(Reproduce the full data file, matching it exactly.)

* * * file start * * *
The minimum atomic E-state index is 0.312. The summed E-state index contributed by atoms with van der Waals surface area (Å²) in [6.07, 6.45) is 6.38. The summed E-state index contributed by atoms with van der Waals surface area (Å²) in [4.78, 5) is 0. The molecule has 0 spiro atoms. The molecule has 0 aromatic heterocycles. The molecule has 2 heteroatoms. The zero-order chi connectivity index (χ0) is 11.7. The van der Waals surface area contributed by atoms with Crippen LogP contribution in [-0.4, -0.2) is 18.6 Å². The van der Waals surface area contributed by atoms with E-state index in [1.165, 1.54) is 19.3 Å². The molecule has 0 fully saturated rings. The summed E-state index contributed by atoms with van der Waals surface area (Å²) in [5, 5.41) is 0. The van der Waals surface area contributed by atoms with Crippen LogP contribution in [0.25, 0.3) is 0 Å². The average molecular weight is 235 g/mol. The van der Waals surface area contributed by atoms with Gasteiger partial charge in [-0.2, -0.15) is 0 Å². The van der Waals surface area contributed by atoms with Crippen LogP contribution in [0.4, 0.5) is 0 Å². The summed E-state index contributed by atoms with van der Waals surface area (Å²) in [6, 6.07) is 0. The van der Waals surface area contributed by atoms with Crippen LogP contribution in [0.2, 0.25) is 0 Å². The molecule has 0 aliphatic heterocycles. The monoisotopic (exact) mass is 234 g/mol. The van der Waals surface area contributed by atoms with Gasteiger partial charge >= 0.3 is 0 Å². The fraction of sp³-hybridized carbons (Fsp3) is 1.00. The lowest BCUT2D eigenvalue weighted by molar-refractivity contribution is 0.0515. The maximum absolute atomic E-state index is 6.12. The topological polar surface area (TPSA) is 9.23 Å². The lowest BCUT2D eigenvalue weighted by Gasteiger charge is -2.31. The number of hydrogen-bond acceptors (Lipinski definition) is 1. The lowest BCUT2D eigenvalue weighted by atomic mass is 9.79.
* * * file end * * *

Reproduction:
The minimum atomic E-state index is 0.312. The summed E-state index contributed by atoms with van der Waals surface area (Å²) in [6.07, 6.45) is 6.38. The summed E-state index contributed by atoms with van der Waals surface area (Å²) in [4.78, 5) is 0. The molecule has 0 spiro atoms. The molecule has 0 aromatic heterocycles. The molecule has 2 heteroatoms. The zero-order chi connectivity index (χ0) is 11.7. The van der Waals surface area contributed by atoms with Crippen LogP contribution in [-0.4, -0.2) is 18.6 Å². The van der Waals surface area contributed by atoms with E-state index in [1.165, 1.54) is 19.3 Å². The molecule has 0 fully saturated rings. The summed E-state index contributed by atoms with van der Waals surface area (Å²) in [5, 5.41) is 0. The van der Waals surface area contributed by atoms with Crippen LogP contribution in [0.25, 0.3) is 0 Å². The average molecular weight is 235 g/mol. The van der Waals surface area contributed by atoms with Gasteiger partial charge in [-0.2, -0.15) is 0 Å². The van der Waals surface area contributed by atoms with Crippen LogP contribution in [0.4, 0.5) is 0 Å². The summed E-state index contributed by atoms with van der Waals surface area (Å²) in [6, 6.07) is 0. The van der Waals surface area contributed by atoms with Crippen LogP contribution in [0.2, 0.25) is 0 Å². The molecule has 0 aliphatic heterocycles. The monoisotopic (exact) mass is 234 g/mol. The van der Waals surface area contributed by atoms with Gasteiger partial charge >= 0.3 is 0 Å². The fraction of sp³-hybridized carbons (Fsp3) is 1.00. The lowest BCUT2D eigenvalue weighted by molar-refractivity contribution is 0.0515. The maximum absolute atomic E-state index is 6.12. The topological polar surface area (TPSA) is 9.23 Å². The lowest BCUT2D eigenvalue weighted by Gasteiger charge is -2.31. The number of hydrogen-bond acceptors (Lipinski definition) is 1. The lowest BCUT2D eigenvalue weighted by atomic mass is 9.79.